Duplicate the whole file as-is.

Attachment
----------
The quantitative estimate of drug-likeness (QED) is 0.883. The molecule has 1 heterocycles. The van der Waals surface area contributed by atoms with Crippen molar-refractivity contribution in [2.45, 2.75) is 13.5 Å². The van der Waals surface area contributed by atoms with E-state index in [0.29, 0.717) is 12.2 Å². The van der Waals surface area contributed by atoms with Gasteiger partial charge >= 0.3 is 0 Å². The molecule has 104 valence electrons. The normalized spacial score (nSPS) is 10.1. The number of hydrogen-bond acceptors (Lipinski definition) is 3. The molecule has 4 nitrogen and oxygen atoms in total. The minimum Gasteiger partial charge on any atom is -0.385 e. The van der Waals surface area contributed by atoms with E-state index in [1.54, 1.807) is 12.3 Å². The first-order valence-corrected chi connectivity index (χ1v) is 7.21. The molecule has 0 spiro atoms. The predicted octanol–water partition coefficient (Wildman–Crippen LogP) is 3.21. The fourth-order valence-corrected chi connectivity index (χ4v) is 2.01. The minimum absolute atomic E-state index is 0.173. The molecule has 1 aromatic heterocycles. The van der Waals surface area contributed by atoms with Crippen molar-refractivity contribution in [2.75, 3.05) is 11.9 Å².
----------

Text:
The quantitative estimate of drug-likeness (QED) is 0.883. The molecule has 1 heterocycles. The van der Waals surface area contributed by atoms with Crippen molar-refractivity contribution in [2.45, 2.75) is 13.5 Å². The van der Waals surface area contributed by atoms with E-state index in [0.29, 0.717) is 12.2 Å². The van der Waals surface area contributed by atoms with Gasteiger partial charge >= 0.3 is 0 Å². The molecule has 104 valence electrons. The normalized spacial score (nSPS) is 10.1. The number of hydrogen-bond acceptors (Lipinski definition) is 3. The molecule has 4 nitrogen and oxygen atoms in total. The minimum Gasteiger partial charge on any atom is -0.385 e. The van der Waals surface area contributed by atoms with E-state index in [1.54, 1.807) is 12.3 Å². The first-order valence-corrected chi connectivity index (χ1v) is 7.21. The molecule has 0 spiro atoms. The predicted octanol–water partition coefficient (Wildman–Crippen LogP) is 3.21. The fourth-order valence-corrected chi connectivity index (χ4v) is 2.01. The minimum absolute atomic E-state index is 0.173. The molecule has 1 aromatic heterocycles. The van der Waals surface area contributed by atoms with Crippen molar-refractivity contribution in [2.75, 3.05) is 11.9 Å².